Descent: Nightmare Scape – Ego

Coupled with a constant state of mental disarray, Amon struggled to make sense between the waking and sleeping hours. He was aware of drifting in and out of troubled dreams. Unlike the recurring dreams he once had of Xande, these were different. More personal. More vilifying.

The first thing he was aware of was the feeling of soft, deep carpet under his feet. The familiar scent of a place long-known filled his mind. As his eyes adjusted, he knew where he was. The Final Curtain.

Great, ornate red carpet stretched from one edge of the stage to the other. Far up on the walls hung balconies that were placed for an audience only imagined in a fevered madness, but rarely truly used. The whole place was an indulgence gifted because others lacked the courage to deny his whims and demands.

In the center of it all, he saw himself.

Himself as he once was – towering and imposing, dripping in deranged finery, face hidden behind a skull-like mask. It had been so long since he’d thought of himself this way that he was nearly taken aback at the sight.  

Completely vulnerable, he stood before his monstrous once-self, and wondered where this nightmare would lead. He couldn’t even tell if his Other was looking at him at all.

For once, he understood the disorientation that he caused others when he watched them from behind a mask.

“So, you’ve finally taken the stage,” spoke his Other. The voice was familiar, but older, worn weary by the long years. It still held the strength of a performer, but there was no pomp in his tone.

“Why am I here?”

“You say that as if you actually left,” the tone became amused and sly.

“I did leave. ‘Twas more than you could ever do.” Amon growled.

“Don’t get self-righteous with me. Shall I remind you that under it all, we are the same?”

“I’m…” The Elezen grit his teeth. “Trying to change that.”

“He’s trying to change that, he says. What say you, good people?” His Other gave a mocking flip of his cloak, gesturing grandly to an invisible audience in the balconies. “Shall we give him a round of applause? Let’s hear it for… growing attached to the commoners! Losing sight of everything that’s important! Trading a life of kings for a life of struggle! Giving in to weakness and failure!”

Amon winced, the words slicing him. Knowing exactly where all his doubts lay.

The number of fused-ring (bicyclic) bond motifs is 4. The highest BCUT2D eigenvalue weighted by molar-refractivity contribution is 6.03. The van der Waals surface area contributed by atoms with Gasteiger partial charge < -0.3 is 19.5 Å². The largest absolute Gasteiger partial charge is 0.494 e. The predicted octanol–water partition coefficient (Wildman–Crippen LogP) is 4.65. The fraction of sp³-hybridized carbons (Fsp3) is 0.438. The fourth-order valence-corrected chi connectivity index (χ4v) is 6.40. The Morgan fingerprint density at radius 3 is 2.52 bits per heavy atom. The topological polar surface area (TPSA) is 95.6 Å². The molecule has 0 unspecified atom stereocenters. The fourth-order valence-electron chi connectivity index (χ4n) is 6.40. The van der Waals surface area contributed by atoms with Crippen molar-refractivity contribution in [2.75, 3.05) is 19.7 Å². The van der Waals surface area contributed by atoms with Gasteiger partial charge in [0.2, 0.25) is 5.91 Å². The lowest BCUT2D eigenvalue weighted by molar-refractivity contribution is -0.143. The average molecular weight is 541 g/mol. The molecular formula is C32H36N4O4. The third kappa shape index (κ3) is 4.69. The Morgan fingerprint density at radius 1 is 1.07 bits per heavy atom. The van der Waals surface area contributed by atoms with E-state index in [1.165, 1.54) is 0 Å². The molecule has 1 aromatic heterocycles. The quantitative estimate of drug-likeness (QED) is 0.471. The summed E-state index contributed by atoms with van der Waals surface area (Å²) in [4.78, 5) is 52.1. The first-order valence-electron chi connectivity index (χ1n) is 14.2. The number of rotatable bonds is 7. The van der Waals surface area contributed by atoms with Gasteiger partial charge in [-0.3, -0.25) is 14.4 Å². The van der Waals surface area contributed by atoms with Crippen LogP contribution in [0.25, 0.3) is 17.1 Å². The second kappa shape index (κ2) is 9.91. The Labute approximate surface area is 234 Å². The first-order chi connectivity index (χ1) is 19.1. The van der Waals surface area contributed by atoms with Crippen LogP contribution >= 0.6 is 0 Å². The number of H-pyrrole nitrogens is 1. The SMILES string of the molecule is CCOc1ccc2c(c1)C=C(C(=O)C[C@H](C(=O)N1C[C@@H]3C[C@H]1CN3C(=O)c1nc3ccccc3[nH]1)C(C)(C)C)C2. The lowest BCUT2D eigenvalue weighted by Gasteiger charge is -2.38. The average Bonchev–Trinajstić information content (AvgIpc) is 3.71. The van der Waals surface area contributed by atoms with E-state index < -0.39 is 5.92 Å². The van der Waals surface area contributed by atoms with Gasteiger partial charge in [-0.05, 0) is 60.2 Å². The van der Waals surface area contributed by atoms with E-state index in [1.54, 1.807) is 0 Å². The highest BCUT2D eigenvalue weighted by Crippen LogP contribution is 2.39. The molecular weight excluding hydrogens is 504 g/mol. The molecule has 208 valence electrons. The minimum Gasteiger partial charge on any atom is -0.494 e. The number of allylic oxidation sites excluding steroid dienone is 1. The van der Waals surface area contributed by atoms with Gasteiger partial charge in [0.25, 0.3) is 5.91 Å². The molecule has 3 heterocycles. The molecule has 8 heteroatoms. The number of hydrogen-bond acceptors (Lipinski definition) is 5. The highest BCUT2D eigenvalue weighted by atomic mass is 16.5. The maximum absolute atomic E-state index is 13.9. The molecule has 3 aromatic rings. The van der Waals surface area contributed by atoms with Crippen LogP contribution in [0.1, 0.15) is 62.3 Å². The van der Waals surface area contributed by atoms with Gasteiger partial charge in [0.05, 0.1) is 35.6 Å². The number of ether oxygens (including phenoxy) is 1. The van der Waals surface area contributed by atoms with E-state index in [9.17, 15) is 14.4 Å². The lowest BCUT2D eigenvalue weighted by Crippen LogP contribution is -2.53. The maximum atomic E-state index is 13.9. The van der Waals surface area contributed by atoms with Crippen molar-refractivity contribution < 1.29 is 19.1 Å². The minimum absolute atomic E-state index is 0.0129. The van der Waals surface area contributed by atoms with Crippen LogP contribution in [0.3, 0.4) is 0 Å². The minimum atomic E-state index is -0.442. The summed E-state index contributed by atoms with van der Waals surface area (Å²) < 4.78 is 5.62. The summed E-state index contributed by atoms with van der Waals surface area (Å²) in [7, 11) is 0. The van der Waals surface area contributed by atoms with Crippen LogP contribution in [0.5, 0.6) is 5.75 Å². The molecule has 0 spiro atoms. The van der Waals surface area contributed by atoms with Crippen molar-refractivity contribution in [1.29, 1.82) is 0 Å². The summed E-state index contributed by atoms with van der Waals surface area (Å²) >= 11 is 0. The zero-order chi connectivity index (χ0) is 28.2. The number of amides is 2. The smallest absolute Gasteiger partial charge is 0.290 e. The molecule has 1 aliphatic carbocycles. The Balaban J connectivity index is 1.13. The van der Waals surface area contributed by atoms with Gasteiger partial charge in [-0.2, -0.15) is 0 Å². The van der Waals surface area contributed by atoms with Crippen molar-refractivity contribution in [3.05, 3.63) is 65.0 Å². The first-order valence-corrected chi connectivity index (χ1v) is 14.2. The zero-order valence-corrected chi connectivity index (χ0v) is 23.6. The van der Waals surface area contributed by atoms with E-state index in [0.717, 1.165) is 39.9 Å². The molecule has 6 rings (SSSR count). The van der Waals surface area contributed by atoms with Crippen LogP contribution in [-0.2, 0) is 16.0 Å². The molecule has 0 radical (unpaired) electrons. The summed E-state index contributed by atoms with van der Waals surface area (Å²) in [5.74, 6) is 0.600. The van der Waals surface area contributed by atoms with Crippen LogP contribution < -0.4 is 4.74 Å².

“’Tis over with,” the Elezen’s voice was low, a sour taste in his mouth as he admitted defeat. “Xande is dead. The Tower is beyond my reach. ‘Tis no bringing any of it back.”

“Have you even tried?” His past-self loomed above him, suddenly huge and frightening.  

“I don’t think–”

“HAVE YOU EVEN TRIED?” His Other’s voice rose into a roar, echoing through the vast, empty room. 

Amon let out a ragged breath. Standing his ground, he snapped back, “NO! I haven’t! I’ve seen this new world, and ’tis no place for something like you in it.”

“Since WHEN has that ever stopped YOU?”

The Elezen winced and said nothing in response.

“You are content to let everything we built fall to dust? Our life’s work thrown to the winds! The Allagan Empire fallen without a chance of revival! All for what? Because you suddenly grow a conscience and decide to ask questions of morality?

“Perhaps everything fell apart because we asked everything except the right questions!” Amon shouted back, his voice small in the midst of what he faced.  

His Other peered down at him for a long moment, then he began to chuckle. This turned into an outright laugh. A terrible, inhuman sound without emotion or mirth. “Did that just come out of your mouth? You are so precious. Really. Do you think ‘asking the right questions’ now is going to excuse your past deeds?”

The Elezen looked away, taking a deep breath. “No. ‘Twon’t. But maybe ’tisn’t about me.” 

“’Tis always been about us,” came the retort, spoken in a melodramatic cadence. “Even our greatest schemes were always about the glory we’d achieve as we brought the Empire greatness. Argue if you want, but I know your mind. ‘Tis no logic in fighting with yourself.”

“Maybe not. But I do know one thing that you don’t.”

“Oh? Do tell.” 

“I know what life’s like outside of the Tower.”